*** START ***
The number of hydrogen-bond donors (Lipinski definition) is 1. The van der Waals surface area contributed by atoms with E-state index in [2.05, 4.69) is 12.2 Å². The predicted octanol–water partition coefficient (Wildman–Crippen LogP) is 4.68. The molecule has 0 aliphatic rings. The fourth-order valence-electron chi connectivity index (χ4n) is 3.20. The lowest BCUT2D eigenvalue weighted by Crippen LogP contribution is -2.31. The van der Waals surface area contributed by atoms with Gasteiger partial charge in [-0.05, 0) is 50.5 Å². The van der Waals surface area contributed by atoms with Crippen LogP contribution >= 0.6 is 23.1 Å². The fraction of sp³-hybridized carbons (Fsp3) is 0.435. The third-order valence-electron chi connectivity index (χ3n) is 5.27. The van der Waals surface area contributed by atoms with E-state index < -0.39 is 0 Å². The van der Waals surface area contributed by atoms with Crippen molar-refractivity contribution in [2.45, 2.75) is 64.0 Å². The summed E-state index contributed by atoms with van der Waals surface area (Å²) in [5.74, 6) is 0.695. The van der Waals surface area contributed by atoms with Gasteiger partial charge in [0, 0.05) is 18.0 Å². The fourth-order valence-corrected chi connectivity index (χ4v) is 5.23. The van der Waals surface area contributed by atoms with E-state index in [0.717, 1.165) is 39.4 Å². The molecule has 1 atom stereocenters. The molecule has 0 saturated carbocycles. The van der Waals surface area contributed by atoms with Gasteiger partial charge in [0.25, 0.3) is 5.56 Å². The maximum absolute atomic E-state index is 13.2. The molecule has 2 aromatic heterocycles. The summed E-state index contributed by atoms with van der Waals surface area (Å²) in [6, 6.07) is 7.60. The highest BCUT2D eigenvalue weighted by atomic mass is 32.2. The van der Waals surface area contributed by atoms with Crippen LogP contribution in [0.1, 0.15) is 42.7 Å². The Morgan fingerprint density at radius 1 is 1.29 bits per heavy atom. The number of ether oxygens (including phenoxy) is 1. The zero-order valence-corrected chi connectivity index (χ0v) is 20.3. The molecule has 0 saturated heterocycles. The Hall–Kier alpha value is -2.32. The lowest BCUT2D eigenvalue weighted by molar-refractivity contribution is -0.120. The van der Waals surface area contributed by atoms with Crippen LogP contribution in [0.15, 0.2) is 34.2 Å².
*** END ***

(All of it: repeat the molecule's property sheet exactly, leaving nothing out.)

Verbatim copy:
The number of hydrogen-bond donors (Lipinski definition) is 1. The van der Waals surface area contributed by atoms with E-state index in [2.05, 4.69) is 12.2 Å². The predicted octanol–water partition coefficient (Wildman–Crippen LogP) is 4.68. The molecule has 0 aliphatic rings. The fourth-order valence-electron chi connectivity index (χ4n) is 3.20. The lowest BCUT2D eigenvalue weighted by Crippen LogP contribution is -2.31. The van der Waals surface area contributed by atoms with Gasteiger partial charge in [-0.05, 0) is 50.5 Å². The van der Waals surface area contributed by atoms with Crippen LogP contribution >= 0.6 is 23.1 Å². The fraction of sp³-hybridized carbons (Fsp3) is 0.435. The third-order valence-electron chi connectivity index (χ3n) is 5.27. The van der Waals surface area contributed by atoms with E-state index < -0.39 is 0 Å². The van der Waals surface area contributed by atoms with Crippen molar-refractivity contribution in [2.45, 2.75) is 64.0 Å². The summed E-state index contributed by atoms with van der Waals surface area (Å²) in [5.74, 6) is 0.695. The van der Waals surface area contributed by atoms with Gasteiger partial charge in [0, 0.05) is 18.0 Å². The fourth-order valence-corrected chi connectivity index (χ4v) is 5.23. The van der Waals surface area contributed by atoms with E-state index in [0.717, 1.165) is 39.4 Å². The molecule has 1 atom stereocenters. The molecule has 0 saturated carbocycles. The van der Waals surface area contributed by atoms with Gasteiger partial charge in [0.25, 0.3) is 5.56 Å². The maximum absolute atomic E-state index is 13.2. The molecule has 2 aromatic heterocycles. The summed E-state index contributed by atoms with van der Waals surface area (Å²) in [6, 6.07) is 7.60. The highest BCUT2D eigenvalue weighted by atomic mass is 32.2. The van der Waals surface area contributed by atoms with Crippen LogP contribution in [0.1, 0.15) is 42.7 Å². The Morgan fingerprint density at radius 1 is 1.29 bits per heavy atom. The number of ether oxygens (including phenoxy) is 1. The zero-order valence-corrected chi connectivity index (χ0v) is 20.3. The molecule has 0 saturated heterocycles. The Hall–Kier alpha value is -2.32. The lowest BCUT2D eigenvalue weighted by molar-refractivity contribution is -0.120. The van der Waals surface area contributed by atoms with Crippen LogP contribution in [0.15, 0.2) is 34.2 Å².